Ottawa to provide $2 billion over five years for low carbon economy fund

Image: Province of Alberta

The Canadian federal government will establish a Low Carbon Economy Fund, which will provide $2 billion over the next five years to reduce greenhouse gases and generate clean growth, Catherine McKenna, environment and climate change minister, announced Thursday.

The fund is an important part of the Pan-Canadian Framework on Clean Growth and Climate Change, which reaffirmed the importance of collaboration between the federal government and the provinces and territories in addressing climate change, said the government. The fund will help provinces and territories build on the leadership they have shown to date and deliver on their commitment to reduce climate changing emissions.

The fund consists of two parts: the $1.4 billion Low Carbon Economy Leadership fund and the $600 million Low Carbon Economy Challenge.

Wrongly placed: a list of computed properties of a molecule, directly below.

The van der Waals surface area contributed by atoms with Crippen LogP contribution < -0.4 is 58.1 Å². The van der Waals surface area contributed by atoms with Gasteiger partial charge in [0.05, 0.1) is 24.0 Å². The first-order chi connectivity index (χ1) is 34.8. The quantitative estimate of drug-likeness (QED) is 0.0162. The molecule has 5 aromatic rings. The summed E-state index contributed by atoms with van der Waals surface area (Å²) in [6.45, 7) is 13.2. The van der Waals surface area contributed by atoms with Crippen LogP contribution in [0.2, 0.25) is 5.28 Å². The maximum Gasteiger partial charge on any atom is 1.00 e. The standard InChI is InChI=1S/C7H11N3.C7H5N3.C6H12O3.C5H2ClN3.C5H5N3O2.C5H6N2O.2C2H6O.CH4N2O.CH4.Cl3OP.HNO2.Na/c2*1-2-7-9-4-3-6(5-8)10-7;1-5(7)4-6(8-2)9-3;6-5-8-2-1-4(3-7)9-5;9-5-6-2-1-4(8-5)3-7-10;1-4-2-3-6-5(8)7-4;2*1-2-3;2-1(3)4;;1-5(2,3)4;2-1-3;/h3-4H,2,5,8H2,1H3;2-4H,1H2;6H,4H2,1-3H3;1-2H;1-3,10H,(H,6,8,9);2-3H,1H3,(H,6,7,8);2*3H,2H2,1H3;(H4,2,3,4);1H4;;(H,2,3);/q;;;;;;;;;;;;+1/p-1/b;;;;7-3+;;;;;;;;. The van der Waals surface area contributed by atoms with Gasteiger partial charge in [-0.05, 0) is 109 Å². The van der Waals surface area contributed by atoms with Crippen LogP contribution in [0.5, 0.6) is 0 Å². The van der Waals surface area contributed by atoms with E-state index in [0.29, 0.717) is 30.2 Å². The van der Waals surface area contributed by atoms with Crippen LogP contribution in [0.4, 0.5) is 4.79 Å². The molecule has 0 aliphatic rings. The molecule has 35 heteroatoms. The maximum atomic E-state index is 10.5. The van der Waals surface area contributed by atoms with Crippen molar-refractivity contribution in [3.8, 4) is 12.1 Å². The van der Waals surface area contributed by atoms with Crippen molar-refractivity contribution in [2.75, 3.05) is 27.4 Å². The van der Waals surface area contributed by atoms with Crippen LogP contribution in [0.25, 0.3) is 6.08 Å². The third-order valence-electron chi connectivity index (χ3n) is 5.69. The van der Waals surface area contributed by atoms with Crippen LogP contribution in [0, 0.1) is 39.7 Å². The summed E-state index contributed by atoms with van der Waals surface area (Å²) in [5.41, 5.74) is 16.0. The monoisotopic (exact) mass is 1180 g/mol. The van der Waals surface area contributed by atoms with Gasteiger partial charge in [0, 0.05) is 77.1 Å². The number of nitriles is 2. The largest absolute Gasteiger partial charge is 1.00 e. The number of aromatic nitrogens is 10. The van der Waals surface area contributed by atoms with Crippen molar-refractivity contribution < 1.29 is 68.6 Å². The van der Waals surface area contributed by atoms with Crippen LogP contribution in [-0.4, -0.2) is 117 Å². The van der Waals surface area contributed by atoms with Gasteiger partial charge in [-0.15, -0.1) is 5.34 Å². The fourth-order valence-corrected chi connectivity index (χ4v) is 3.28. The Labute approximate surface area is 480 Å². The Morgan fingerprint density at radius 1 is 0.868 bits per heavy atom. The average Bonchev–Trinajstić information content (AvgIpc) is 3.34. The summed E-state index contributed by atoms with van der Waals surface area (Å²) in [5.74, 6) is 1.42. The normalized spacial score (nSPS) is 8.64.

Under the leadership fund, money will be available to support the leadership commitments territories that provinces and territories outlined in the framework, enabling those that have adopted it to build on the leadership they have shown to date.

Over the summer of 2017, the government of Canada will engage provinces and territories on their proposed projects. After project approval, bilateral funding agreements will be put in place so that projects can begin in the fall and winter.

The remaining $600 million for the Low Carbon Economy Challenge will be available for the implementation of the framework and for projects submitted by municipalities, indigenous governments and organizations, businesses and both not-for-profit and for-profit organizations in addition to those from the provinces and territories.

Projects that best reduce GHG emissions and generate clean growth will be considered for funding, said the government. Further details will be available when it formally launches the challenge in the fall of 2017.

The Low Carbon Economy Leadership Fund and the Low Carbon Economy Challenge will reduce emissions through targeted projects such as:

  • Rebates for installing high performance equipment and incentives to retrofit homes and commercial buildings;
  • Projects improving energy efficiency for industries, supporting changes in their processes and helping them switch to lower carbon fuels; and,
  • Programs for reforestation, enhanced forest management, and utilizing dead wood after forest fires or insect infestations.